Belfast Telegraph

Prince Charles visit: South shows its true face

We shouldn't be surprised that Prince Charles' visit to the Republic was such an unalloyed success. The Irish are, in fact, an innately royalist people, writes Eilis O'Hanlon

"Protests are expected," said The Australian newspaper in advance of Prince Charles' visit south of the border this week. You don't say? This is Ireland. The prospect of a good protest is the only thing that gets many Irish people out of bed in the morning. But, as a northerner living in the Republic, the most surprising thing about the four-day royal trip is how little controversy it excited.

A small raggle-taggle of malcontents gathered in Galway on the first day, but such bitterness was mainly notable by its absence and those who chose to wallow in it were generally regarded as no better than sulky teenagers, huffing in their rooms rather than coming down and joining the party.

Instead, as when the Queen visited in 2011, there was cheering, clapping, smiling faces all round. You can't please all of the people all of the time, but Charles came impressively close to doing so.

Part of that is because Sinn Fein is on its best behaviour, having spectacularly misread the mood when the Queen dropped by four years ago. If they wanted, republicans could have got more people out onto the streets to chant slogans and burn Union flags, but it's more interested these days in getting a piece of the action. One picture of Gerry Adams shaking hands with Charles is worth a thousand fundraisers in Boston.

But the general pleasure at the visit of the heir to the throne is a reminder that the Irish have always been much more pro-royal than nationalist clichés might suggest.

Considering that the greatest arch-republican in British history was a certain Oliver Cromwell, who overthrew a monarchy which he regarded as tyrannical before proceeding to set up an English Commonwealth that was, in every way, thoroughly worse, subjugating the Scots and Irish by force, that's perhaps not unexpected. Who wouldn't feel warmer about royalty after that?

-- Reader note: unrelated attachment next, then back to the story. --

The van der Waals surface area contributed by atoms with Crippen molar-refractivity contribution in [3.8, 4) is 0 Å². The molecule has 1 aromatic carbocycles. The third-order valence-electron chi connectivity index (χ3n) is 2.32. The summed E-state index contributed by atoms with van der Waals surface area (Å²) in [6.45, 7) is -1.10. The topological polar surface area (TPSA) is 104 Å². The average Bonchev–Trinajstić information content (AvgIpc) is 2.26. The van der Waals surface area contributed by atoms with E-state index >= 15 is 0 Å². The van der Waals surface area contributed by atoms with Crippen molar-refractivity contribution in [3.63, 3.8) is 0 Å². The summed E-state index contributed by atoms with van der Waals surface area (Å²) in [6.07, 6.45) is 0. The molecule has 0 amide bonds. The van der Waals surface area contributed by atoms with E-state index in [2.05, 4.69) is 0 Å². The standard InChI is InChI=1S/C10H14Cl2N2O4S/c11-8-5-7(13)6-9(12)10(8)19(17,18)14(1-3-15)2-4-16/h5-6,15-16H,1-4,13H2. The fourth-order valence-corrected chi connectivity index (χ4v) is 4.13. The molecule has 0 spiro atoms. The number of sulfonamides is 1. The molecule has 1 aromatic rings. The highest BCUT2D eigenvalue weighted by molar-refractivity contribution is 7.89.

That's why early republicans didn't dream of meddling with the monarchy. Even post-independence, they still envisaged retaining a crowned head. King George V's visit to Dublin in 1911 came within living memory of the Famine for many, but was greeted with huge crowds, the same crowds who booed the 1916 rebels as they were led through the streets after surrendering.

That mood changed, for obvious historical reasons, but it did so as a reaction to circumstances, it did not change the Irish people's fundamental nature. The War of Independence and Civil War were nasty episodes, but, again, they were soon over, and afterwards the country quickly reverted to quiet conservatism.

That had negative consequences, not least an inability to challenge the oppressive authority of the Catholic Church; but it had its good side, too. This wasn't a country that was ever likely to descend into anarchy. Ireland, like the England described by Napoleon, is a nation of shopkeepers, and shopkeepers don't do revolution.

Ireland was always a property-owning, bourgeois democracy and, if it had one overwhelming desire, it was to not make a fuss. It took them until 1949 to finally break the link with the Crown and declare a full Republic.

That doesn't mean they hanker for a return to the Union. The Irish love their Presidency to an almost ironically royalist extent, but affection for the royals is in abundance, too.

One reason for that, according to the historian Diarmuid Ferriter, is the long tradition of Irish soldiers serving in the Crown forces. There's also the fact that Britain has been the destination of millions of Irish down the years who looked across the water for opportunities and freedoms denied them at home.